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Canadian found guilty of trying to join Islamic State, in first case of its kind

The case was the first of its kind in Canada [Getty]

Date of publication: 20 June, 2017

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A 29-year-old Canadian was found guilty of attempting to join the Islamic State group in Syria, reports said on Tuesday, in the first case of its kind in Canada.

A 29-year-old Canadian man became the first to be found guilty at trial on Monday, under a law banning people from trying to leave Canada to commit a terrorist act.

Ismael Habib, the son of an Afghan father and a Canadian mother, had sought to travel to Syria to join the Islamic State group, but came under police investigation in 2015 and was arrested last year.

Habib did not have a valid passport because it had been revoked after a failed 2012 attempt to reach Syria in which he was detained in Turkey and deported to Canada. His wife and two young children were reportedly living in war-torn Syria.

It was revealed at trial that Habib met a man who turned out to be an undercover policeman in an effort to obtain a fake passport.

The defence argued that police tricked him into confessing that he wanted to travel overseas to join IS and die for God.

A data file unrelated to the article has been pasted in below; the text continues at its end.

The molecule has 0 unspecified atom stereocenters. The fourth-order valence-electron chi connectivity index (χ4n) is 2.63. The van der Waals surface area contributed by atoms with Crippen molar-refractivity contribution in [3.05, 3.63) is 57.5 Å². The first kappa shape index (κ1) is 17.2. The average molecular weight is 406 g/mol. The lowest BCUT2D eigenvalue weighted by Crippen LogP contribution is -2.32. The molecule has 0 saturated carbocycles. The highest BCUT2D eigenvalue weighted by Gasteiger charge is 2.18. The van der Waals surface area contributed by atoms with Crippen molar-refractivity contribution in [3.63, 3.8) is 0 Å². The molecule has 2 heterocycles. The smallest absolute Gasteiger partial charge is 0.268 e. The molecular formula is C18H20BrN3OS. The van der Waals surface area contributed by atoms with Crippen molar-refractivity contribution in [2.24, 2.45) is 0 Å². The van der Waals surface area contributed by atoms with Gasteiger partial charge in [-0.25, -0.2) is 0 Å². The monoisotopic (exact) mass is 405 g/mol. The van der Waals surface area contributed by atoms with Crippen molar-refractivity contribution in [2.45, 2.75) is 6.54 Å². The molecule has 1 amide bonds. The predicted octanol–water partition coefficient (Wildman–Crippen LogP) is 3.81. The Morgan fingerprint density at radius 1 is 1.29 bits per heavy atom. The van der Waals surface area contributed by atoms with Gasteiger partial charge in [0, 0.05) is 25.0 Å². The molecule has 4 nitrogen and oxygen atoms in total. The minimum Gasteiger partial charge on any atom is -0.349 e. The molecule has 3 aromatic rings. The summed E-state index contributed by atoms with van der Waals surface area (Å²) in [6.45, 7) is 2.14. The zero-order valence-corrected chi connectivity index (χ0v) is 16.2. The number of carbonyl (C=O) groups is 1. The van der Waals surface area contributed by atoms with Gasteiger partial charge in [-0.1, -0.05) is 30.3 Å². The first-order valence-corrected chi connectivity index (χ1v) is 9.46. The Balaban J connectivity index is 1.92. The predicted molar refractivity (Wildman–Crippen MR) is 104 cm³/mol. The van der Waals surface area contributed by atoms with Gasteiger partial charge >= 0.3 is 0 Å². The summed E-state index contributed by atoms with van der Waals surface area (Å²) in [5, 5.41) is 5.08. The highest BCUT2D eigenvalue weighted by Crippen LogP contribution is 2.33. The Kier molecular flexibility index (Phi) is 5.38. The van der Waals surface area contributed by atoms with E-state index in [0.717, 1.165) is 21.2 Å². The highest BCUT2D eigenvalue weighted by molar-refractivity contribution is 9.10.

But prosecutor Lyne Decarie said she was "satisfied" with the verdict, while defence attorney Charles Monpetit said it was "a bit of a shock."

Sentencing arguments are scheduled for August. 

Habib faces up to 10 years in prison under Canada's terrorism act, which enables authorities to bring charges against anyone suspected of participating in the activity of a terrorist group.

It also applies to cases in which a person "leaves or attempts to leave Canada."

In the past three years, authorities have detained several Canadians, including minors, for attempting to join IS, however Habib’s case is the first to arrive at a guilty verdict.

Thousands of western nationals have travelled to join IS ranks since the militant group captured swathes of land in Iraq and Syria.

A US-led anti-IS coalition has pushed back the militant group, retaking much of the territory it once held. Currently, IS holds just half of its former Iraqi bastion, Mosul as well as its caliphates' self-professed capital Raqqa in Syria.

 

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